It took the market about 20 minutes on Friday to figure out that Intel's ( INTC) midquarter warning was bad news for Advanced Micro Devices ( AMD) as well. AMD, which has been stealing market share for more than a year, opened at $41.33 -- 41 cents better than the previous close -- after Intel released the bad news, indicating that investors figured that the smaller company had tweaked the giant's nose yet again. Don't believe it, says Dan Niles, CEO of Neuberger Berman Technology Management. "Our belief is that AMD is doing well, but not that well. This indicates the PC market has some issues," he says. Judging by AMD's subsequent swoon -- it closed down $1.83, or 4.4%, to $39.50 -- plenty of investors saw it the same way. Simply put, AMD couldn't possibly have gained enough share to force Intel to drop the midpoint of its guidance from $9.4 billion to $8.9 billion, says Niles, whose company has a position in AMD but not in Intel. "The math doesn't work, since Intel's share is nearly 80%," he says. Shane Rau, a semiconductor analyst with IDC, notes that AMD gained more than a point of share at Intel's expense in the third quarter and may have gained as much as another point in the fourth quarter. "But this is more a statement about end demand than market-share direction," he said. Right now, it looks like semiconductor makers not tied to PC sales are likely to remain in good shape, particularly those selling chips to handset makers. We'll get a much better reading when Texas Instruments ( TXN) delivers its midquarter update on Monday.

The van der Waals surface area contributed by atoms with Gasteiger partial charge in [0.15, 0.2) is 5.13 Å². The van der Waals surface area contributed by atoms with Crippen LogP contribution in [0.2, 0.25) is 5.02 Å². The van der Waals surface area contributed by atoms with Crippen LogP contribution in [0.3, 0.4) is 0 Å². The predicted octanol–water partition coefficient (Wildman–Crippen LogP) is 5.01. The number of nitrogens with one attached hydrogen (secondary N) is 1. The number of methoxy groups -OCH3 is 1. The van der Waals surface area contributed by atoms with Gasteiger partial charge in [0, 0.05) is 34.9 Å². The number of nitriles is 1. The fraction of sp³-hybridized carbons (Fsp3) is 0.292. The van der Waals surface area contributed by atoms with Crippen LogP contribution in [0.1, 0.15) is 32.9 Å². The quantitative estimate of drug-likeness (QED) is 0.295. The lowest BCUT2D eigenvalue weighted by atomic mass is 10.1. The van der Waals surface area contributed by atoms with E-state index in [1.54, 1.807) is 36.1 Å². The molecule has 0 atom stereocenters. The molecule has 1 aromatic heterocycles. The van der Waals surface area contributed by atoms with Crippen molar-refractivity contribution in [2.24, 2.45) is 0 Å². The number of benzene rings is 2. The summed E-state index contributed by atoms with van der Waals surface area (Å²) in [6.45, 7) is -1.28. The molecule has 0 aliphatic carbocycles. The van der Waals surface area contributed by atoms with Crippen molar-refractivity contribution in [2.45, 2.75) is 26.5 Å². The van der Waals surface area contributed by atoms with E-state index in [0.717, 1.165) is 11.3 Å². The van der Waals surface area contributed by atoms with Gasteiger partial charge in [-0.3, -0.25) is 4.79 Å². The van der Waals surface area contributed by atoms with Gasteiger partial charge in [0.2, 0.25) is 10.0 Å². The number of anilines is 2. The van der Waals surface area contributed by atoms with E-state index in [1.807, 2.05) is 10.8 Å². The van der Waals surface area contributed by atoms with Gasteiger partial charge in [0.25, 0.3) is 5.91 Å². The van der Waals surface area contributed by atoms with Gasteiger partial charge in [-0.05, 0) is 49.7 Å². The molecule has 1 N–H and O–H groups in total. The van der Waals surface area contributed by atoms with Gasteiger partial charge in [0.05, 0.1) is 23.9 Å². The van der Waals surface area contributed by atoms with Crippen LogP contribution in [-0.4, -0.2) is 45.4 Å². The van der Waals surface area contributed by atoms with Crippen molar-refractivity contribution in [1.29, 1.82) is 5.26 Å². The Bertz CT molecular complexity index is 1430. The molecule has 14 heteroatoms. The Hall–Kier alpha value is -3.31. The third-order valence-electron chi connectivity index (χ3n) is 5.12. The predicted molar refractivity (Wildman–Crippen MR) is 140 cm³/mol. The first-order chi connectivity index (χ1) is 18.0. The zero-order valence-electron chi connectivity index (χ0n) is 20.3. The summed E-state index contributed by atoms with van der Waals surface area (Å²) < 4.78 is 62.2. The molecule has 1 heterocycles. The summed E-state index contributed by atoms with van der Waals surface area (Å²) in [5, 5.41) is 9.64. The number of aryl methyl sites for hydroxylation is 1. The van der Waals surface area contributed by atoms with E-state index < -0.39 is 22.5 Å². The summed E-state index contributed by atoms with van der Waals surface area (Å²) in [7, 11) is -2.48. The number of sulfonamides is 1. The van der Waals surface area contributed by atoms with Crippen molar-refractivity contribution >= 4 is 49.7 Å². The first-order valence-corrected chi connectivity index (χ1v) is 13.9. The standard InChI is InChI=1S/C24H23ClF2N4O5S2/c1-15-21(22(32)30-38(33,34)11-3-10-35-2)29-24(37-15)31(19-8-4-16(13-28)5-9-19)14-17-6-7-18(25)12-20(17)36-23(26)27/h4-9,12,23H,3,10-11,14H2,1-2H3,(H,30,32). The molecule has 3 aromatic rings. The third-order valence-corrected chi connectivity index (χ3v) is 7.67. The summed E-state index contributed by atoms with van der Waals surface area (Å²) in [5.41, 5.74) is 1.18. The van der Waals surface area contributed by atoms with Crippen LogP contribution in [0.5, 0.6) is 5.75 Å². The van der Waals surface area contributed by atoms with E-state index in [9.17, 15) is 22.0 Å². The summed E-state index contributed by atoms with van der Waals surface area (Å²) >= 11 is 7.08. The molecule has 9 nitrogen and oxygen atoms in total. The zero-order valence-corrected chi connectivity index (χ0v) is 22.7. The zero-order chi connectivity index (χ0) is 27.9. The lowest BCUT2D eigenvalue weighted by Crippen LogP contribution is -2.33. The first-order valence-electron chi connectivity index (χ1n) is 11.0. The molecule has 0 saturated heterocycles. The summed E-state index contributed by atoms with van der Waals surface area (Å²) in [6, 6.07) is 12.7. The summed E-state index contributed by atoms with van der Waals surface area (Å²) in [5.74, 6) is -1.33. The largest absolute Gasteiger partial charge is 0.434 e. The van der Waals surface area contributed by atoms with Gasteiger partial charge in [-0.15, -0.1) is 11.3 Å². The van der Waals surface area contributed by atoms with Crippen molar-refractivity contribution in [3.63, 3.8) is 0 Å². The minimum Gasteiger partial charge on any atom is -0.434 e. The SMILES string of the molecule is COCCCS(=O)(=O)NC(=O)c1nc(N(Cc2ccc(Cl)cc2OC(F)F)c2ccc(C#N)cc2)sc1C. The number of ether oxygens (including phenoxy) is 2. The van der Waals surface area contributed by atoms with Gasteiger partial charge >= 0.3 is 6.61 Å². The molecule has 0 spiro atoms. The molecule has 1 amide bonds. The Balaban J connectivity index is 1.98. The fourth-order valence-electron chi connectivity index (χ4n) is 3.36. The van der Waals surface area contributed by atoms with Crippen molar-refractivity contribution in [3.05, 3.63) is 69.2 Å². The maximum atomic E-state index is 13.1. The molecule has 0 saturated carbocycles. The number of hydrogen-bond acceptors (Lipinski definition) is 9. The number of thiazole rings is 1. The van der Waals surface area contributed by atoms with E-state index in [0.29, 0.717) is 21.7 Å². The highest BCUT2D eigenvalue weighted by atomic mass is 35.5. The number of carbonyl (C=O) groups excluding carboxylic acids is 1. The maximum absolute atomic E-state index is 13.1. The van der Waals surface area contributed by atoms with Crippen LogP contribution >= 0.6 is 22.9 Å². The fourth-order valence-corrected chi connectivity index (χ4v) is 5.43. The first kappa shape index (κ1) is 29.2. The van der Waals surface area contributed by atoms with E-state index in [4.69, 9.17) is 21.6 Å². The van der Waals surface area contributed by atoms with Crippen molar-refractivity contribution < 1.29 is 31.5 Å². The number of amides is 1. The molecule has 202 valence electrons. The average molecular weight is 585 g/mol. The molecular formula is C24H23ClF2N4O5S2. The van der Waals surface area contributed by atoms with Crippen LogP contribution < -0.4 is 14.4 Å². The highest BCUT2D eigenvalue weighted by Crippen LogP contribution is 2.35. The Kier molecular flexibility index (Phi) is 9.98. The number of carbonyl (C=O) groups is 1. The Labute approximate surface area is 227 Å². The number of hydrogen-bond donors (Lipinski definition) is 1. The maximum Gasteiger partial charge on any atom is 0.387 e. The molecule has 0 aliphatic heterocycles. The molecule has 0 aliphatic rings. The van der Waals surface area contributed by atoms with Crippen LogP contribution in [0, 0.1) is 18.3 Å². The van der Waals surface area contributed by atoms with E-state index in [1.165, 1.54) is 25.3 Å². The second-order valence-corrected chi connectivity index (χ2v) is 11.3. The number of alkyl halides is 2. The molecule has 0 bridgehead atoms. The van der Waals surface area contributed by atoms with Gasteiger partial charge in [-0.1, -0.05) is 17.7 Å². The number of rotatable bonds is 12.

Is Oracle a Google Wannabe?
When Oracle ( ORCL) announced that it developed a new search technology this week, much of the financial and trade press immediately assumed that Larry Ellison and company were moving against Google ( GOOG). Not really.